https://www.quora.com/Why-does-the-American-presidency-alternate-between-Republicans-and-Democrats
http://www.politifact.com/truth-o-meter/article/2016/jul/15/compare-candidates-clinton-vs-trump-immigration/
http://www.businessinsider.com/hillary-clinton-and-donald-trump-immigration-2016-9
http://www.computerworld.com/article/3089314/it-careers/clinton-wants-to-staple-green-cards-on-stem-grads-diplomas.html
http://www.nbcnews.com/politics/2016-election/donald-trump-hillary-clinton-are-universes-apart-immigration-n641686

How to Talk to Americans Part Two – What to Talk about

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Have you read the Part One about what not to talk about with Americans? Want to know what topics are usually chosen? Molly would like to give you advice on talking with Americans.


Now that you know some of the things you shouldn’t talk about, you might be wondering how to start a conversation with an American. What are some things you can talk about?
An easy one to start with is hometown. Ask where they are from. Most people like to talk about their hometown. Don’t you? Hopefully they will also ask you about your hometown and you can tell them about it. Talk about the weather, the food, and the landscape. And be sure to ask them about these things as well.
Speaking of food, food is a good topic of conversation as well. Ask what kind of food they like, where they like to eat in Oxford, if they miss the food from their hometown, etc. Be sure to tell them about the food you like as well. I think many Americans would be fascinated by some of the things people like to eat in China!
Another easy topic of conversation is hobbies. What do you like to do for fun? What do they like to do? Hopefully you can find something in common. This can even lead to the possibility of doing something together, like going to the Rec or getting together to watch a movie or TV show. But don’t be surprised if an American doesn’t follow through on getting together with you the first time you mention it. For Americans, hanging out with someone outside of class is a big step in a friendship, and it can take some time to reach that level. (My hair stylist and I have been talking about getting together for lunch for months, but neither of us has taken the initiative to actually do it. Americans are slow and cautious about making new friends.)
Other good topics are sports, movies, music, video games, etc. And if you can’t think of anything else, talk about the weather! Americans love to talk about the weather. I’m not joking. Whether it’s too hot, too cold, rainy, snowy, windy, or beautiful outside, we love to talk about it. We can easily spend several minutes talking about the current weather, the forecast for tomorrow, and how the weather has been lately.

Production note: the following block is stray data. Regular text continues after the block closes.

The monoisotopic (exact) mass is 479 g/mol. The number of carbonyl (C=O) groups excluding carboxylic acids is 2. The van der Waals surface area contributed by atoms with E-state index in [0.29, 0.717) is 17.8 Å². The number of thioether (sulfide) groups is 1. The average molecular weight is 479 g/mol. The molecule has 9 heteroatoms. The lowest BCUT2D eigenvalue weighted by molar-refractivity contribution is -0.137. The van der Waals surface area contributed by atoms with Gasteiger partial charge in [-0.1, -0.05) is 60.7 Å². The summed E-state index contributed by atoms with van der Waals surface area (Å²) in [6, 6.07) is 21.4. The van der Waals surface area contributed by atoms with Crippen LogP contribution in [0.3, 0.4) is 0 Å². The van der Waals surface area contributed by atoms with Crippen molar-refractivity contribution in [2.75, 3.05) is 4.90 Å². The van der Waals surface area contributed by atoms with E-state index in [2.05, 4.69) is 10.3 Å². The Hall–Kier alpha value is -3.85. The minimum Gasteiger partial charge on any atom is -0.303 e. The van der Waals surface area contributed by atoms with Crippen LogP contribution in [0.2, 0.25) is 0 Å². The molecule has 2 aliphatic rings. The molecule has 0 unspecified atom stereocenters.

Tips

The next time you want to start a conversation with an American, try saying something about the weather.

After you finish discussing the weather, try talking about how the weather compares to the weather in your hometown.
Then ask the American where they are from. Discuss your hometowns a bit, including the food, and let that segue into what kind of foods you like in general and where you like to eat in Oxford.
This can lead easily into what other things you like to do in Oxford. Oh, you both like to play basketball? What teams do you follow? Want to get together and shoot some hoops at the Rec sometime?

How to Talk to Americans Part One – What not to Talk about

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This article is written by Molly Heidemann, Associate Director of International Student and Scholars. 
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I often hear international students say that they would like to make friends with Americans, but they don’t know how to talk to them. I am here to give you some suggestions. First, it’s important to know that Americans tend to be relatively private, and it can take a long time to develop a deep friendship with an American. Don’t be offended if an American keeps their conversations with you short and shallow for a while.
 
Starting a conversation with someone can be difficult, even when you are from the same country or culture. But it can be even more challenging when crossing cultures because you’re not sure what topics are safe and what topics might be rude or offensive. Or maybe you just don’t know what Americans are interested in talking about. Today I will give you a list of some things you should avoid asking or discussing with Americans (at least at first). Tomorrow I will provide a list of topics it is usually safe and easy to discuss.

Things not to Talk about

Age and weight